PINELLAS PARK - Mayor Bill Mischler said he will run for a fourth two-year term in March, marking 35 years in local politics and eight as mayor.
Mischler’s term and those of Councilwoman Sandra Bradbury and Councilman Ed Taylor are up for grabs.
City hall sources said there will be no discernible opposition against any of the three candidates, though Independent Randy “The Bulldog” Heine is expected to run against Mischler.
Mischler, a Republican, said he decided to run for re-election “because there are still many things that need to be accomplished.
“The people of Pinellas Park have entrusted me to represent them over the years and I will continue to serve them to the best of my ability,” Mischler said.
Mischler said there are no party lines on the City Council.
“We all work together as a team and will continue to do so,” he said. “We have a strong council and many good employees who do an outstanding job serving the taxpayers.”
Mischler said the growth and development of the city “has been phenomenal, especially during the last 10 years.” He attributed that to progressive leadership in all city divisions and team playing by management and rank-and-file employees.
“We have seen an influx of new businesses, housing developments and an increased quality of life,” Mischler said.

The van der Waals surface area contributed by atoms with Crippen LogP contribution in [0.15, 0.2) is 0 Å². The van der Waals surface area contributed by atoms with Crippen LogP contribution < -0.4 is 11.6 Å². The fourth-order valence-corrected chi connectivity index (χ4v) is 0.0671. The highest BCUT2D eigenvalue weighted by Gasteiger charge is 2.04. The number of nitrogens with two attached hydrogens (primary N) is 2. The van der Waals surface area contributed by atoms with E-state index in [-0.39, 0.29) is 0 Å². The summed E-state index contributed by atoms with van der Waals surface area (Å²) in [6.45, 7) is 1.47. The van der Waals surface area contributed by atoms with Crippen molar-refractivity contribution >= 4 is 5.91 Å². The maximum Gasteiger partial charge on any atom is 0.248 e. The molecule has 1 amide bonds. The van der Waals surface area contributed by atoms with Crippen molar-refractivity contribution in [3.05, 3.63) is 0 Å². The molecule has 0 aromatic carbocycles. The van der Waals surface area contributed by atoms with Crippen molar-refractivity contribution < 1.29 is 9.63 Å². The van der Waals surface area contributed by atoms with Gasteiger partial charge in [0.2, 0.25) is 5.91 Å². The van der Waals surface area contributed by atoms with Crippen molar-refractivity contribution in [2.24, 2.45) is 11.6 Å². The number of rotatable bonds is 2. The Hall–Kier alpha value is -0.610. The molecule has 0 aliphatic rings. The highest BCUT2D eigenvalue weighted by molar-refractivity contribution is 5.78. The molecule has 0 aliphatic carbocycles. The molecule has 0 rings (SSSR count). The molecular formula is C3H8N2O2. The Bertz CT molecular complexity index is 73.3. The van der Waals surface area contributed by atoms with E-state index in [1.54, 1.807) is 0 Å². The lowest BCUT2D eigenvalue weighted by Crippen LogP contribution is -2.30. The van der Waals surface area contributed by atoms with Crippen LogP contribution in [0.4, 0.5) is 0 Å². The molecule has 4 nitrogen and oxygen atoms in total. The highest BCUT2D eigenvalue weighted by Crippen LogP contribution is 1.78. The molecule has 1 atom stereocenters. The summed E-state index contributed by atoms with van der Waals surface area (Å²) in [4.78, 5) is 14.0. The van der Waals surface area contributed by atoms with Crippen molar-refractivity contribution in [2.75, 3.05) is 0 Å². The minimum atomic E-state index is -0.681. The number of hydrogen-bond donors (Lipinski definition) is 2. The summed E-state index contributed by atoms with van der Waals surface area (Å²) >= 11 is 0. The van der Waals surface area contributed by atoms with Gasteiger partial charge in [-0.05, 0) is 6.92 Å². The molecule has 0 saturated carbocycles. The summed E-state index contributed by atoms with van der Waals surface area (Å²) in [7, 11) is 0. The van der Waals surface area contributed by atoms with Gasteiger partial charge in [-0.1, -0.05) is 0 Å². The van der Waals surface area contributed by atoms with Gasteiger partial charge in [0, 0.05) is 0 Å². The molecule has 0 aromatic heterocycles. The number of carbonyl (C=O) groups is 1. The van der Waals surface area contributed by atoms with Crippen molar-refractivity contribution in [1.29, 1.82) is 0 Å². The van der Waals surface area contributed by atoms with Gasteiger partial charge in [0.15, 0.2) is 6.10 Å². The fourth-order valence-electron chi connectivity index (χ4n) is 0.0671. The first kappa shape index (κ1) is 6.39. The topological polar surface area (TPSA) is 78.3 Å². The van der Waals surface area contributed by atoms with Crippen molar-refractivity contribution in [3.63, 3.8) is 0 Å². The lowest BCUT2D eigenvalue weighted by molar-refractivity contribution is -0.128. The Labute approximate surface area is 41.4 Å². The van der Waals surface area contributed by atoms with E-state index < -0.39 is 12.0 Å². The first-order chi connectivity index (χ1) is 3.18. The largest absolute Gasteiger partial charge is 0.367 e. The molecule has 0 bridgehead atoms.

The mayor started his long government service run in 1971, about five years after moving here from New Jersey. He served on the planning and zoning board as both member and chairman. He was elected councilman and then seated as mayor after Cecil Bradbury resigned in 1998.
Bradbury held office for 17 years. His daughter, Sandra, is seeking another term on the city council.
Mischler retired after more than three decades with a Tampa housing development company, allowing him to dedicate most of his time to local government.
Under his watch the city’s business community grew while housing construction boomed dramatically. Some townhouses are selling for as much as $250,000 and single-family homes in some sections of the city have price tags of $500,000 and more.
“Pinellas Park once had a bad reputation,” Mischler said. “Today we are one of the most progressive cities in the county, if not the state.”
Mischler had praise for his peers and municipal employees.
“We work for the benefit of the city and its people, not for any one particular political party,” Mischler said. “That’s why Pinellas Park is what it is today and I’m proud to have played a role in that progress.”
Heine, who bills himself as the “taxpayer’s candidate,” has been a thorn in the side of administration officials for years. His latest battle is over the three-minute time limit for talking at city council meetings.
“The current administration has been in office too long and their ideas are stale,” Heine said. “It’s time for a change.”
Heine said the three-minute rule for talking is “probably unconstitutional.” He said he’s been in touch with the American Civil Liberties Union over that issue.
Heine said he has no campaign manager and no funding outside of the $10,000 he personally contributed to his own campaign.